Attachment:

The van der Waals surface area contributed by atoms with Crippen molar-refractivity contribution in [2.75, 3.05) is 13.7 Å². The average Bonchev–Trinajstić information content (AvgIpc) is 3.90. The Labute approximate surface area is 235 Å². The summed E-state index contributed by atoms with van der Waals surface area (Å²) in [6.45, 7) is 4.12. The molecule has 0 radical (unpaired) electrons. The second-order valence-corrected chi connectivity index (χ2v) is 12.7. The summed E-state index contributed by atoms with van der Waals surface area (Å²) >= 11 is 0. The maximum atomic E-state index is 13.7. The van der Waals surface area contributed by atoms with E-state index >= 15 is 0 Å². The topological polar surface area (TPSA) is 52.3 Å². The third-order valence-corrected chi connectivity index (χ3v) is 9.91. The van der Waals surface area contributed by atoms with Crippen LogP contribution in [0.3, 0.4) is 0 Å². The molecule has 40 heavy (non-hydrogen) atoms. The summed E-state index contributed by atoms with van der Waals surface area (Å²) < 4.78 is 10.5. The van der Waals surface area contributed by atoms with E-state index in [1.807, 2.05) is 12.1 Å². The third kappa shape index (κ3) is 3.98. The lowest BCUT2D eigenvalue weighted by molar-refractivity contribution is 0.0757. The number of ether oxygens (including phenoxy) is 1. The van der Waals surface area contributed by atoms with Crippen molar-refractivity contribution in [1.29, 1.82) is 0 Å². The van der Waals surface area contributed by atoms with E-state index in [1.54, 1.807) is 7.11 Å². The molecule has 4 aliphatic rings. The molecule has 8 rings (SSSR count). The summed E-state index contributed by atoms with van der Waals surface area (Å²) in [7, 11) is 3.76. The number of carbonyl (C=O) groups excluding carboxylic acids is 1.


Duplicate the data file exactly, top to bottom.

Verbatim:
The van der Waals surface area contributed by atoms with Crippen molar-refractivity contribution in [2.75, 3.05) is 13.7 Å². The average Bonchev–Trinajstić information content (AvgIpc) is 3.90. The Labute approximate surface area is 235 Å². The summed E-state index contributed by atoms with van der Waals surface area (Å²) in [6.45, 7) is 4.12. The molecule has 0 radical (unpaired) electrons. The second-order valence-corrected chi connectivity index (χ2v) is 12.7. The summed E-state index contributed by atoms with van der Waals surface area (Å²) >= 11 is 0. The maximum atomic E-state index is 13.7. The van der Waals surface area contributed by atoms with E-state index >= 15 is 0 Å². The topological polar surface area (TPSA) is 52.3 Å². The third-order valence-corrected chi connectivity index (χ3v) is 9.91. The van der Waals surface area contributed by atoms with Crippen LogP contribution in [0.3, 0.4) is 0 Å². The molecule has 40 heavy (non-hydrogen) atoms. The summed E-state index contributed by atoms with van der Waals surface area (Å²) < 4.78 is 10.5. The van der Waals surface area contributed by atoms with E-state index in [1.807, 2.05) is 12.1 Å². The third kappa shape index (κ3) is 3.98. The lowest BCUT2D eigenvalue weighted by molar-refractivity contribution is 0.0757. The number of ether oxygens (including phenoxy) is 1. The van der Waals surface area contributed by atoms with Crippen molar-refractivity contribution in [1.29, 1.82) is 0 Å². The van der Waals surface area contributed by atoms with E-state index in [1.54, 1.807) is 7.11 Å². The molecule has 4 aliphatic rings. The molecule has 8 rings (SSSR count). The summed E-state index contributed by atoms with van der Waals surface area (Å²) in [7, 11) is 3.76. The number of carbonyl (C=O) groups excluding carboxylic acids is 1.